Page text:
FundingEdit

The company originally raised nearly $43 million in April 2014.[29] In October 2014, the company raised $120 million in venture capital with a $1.2 billion valuation led by Kleiner Perkins Caufield & Byers and Google Ventures. Earlier investors Andreessen Horowitz, Accel Partners and The Social+Capital Partnership also participated in this round.[30]

In March 2015, Slack signed a deal with investors to raise up to $160 million in a funding round that valued the company at $2.76 billion. New investors include Institutional Venture Partners, Horizons Ventures, Index Ventures and DST Global.[31] In April 2015, the company raised another $160 million.[32] In April 2016, the company announced that it had raised an additional $200 million in funding.[33]

PlatformsEdit

Slack provides mobile apps for iOS, Android, and Windows Phone (beta),[34] in addition to their web browser client and native desktop clients for macOS, Windows, and Linux (beta). Slack is also available for the Apple Watch, allowing users to send direct messages, see mentions, and make simple replies.[35] It was featured on the home screen of the Apple Watch in a promotional video.[36]

ReceptionEdit

8,000 customers signed up for the service within 24 hours of its launch in August 2013.[17][37] In February 2015, the company wrote that around 10,000 new daily active users were signing up each week, and had more than 135,000 paying customers spread across 60,000 teams.[38][39] By April, those numbers had grown to 200,000 paid subscribers and a total of 750,000 daily active users.[40] In 2015, Slack passed more than a million daily active users.[41][42]

The Financial Times wrote in March 2015 that Slack was the first business technology to have crossed from business into personal use since Microsoft Office and the BlackBerry.[43] In 2017 a writer at New York magazine described it as "a compulsion, a distraction[, a] burden ... another utility we both rely on and resent".[44]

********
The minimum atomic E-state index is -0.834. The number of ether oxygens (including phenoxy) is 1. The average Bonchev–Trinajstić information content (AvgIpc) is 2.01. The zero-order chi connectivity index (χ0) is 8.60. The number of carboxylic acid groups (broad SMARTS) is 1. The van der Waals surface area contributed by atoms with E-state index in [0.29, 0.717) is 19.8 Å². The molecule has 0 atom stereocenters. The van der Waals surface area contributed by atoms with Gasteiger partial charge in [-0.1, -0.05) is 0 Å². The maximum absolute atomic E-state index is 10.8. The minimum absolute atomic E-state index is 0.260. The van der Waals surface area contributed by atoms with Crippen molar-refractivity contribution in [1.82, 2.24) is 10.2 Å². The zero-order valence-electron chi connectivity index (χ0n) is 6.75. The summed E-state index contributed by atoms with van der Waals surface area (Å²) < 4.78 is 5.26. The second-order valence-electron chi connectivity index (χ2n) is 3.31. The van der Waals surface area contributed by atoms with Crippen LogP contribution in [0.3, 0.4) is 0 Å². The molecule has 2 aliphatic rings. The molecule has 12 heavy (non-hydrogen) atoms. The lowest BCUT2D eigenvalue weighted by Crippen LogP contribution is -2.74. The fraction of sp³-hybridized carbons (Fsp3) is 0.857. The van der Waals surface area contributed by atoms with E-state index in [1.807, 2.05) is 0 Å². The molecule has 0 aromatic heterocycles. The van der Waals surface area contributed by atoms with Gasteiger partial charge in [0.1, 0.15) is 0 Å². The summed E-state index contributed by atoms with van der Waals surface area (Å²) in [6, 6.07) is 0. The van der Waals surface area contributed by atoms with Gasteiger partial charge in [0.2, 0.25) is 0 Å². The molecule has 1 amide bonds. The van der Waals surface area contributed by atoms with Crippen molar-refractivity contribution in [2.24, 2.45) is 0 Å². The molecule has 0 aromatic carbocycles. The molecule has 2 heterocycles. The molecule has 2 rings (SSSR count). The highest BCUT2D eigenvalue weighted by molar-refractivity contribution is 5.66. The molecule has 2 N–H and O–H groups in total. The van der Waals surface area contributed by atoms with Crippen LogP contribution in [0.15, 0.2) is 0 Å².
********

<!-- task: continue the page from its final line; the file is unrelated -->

Slack was recognized as the best startup of the year at the 10th Crunchies Awards, organized by TechCrunch.[45]

AlternativesEdit

Slack has been criticized because it has limitations like all proprietary cloud apps, namely that the data lives on someone else's servers.[46][47] There are now open source alternatives such as rocket.chat and Mattermost that are free and can be run on in-house servers.[46]

See alsoEdit

ReferencesEdit

  1. ^ a b Kumparak, Greg (February 5, 2015). "Slack’s Co-Founders Take Home The Crunchie For Founder Of The Year". TechCrunch. Retrieved 2015-04-10. 
  2. ^ Zax, David, Flickr Cofounders Launch Slack, An Email Killer, retrieved 2015-04-19 
  3. ^ "Slack - Team Communication". App Store. Apple Inc. Retrieved 28 September 2016. 
  4. ^ "Slack". Google Play. Google. Retrieved 28 September 2016. 
  5. ^ "Slack for Windows & Linux". Twitter. Retrieved 28 September 2016. 
  6. ^ "Download Apps". Retrieved 28 September 2016. 
  7. ^ "Slack". Mac App Store. Apple Inc. Retrieved 28 September 2016. 
  8. ^ "Slack". Chrome Web Store. Google. Retrieved 28 September 2016. 
  9. ^ "Slack". Windows Store. Microsoft. Retrieved 28 July 2016. 
  10. ^ "Desktop Application Engineer". slack.com. Archived from the original on 2015-09-13. Retrieved 2016-07-22. 
  11. ^ Slack, Slack apps for computers, phones & tablets, retrieved 2015-04-19 
  12. ^ Jeffrey Harris, Slack client for Commodore 64, retrieved 2016-11-29 
  13. ^ "Crunchbase - Slack Technologies". CrunchBase. Retrieved 2015-04-19. 
  14. ^ Tam, Donna, Flickr founder plans to kill company e-mails with Slack, retrieved 2013-11-26 
  15. ^ a b Thomas, Owen, Die, Email, Die! A Flickr Cofounder Aims To Cut Us All Some Slack, retrieved 2013-11-26 
  16. ^ Kim, Eugene (September 28, 2016). "Slack, the red hot $3.8 billion startup, has a hidden meaning behind its name". UK Business Insider.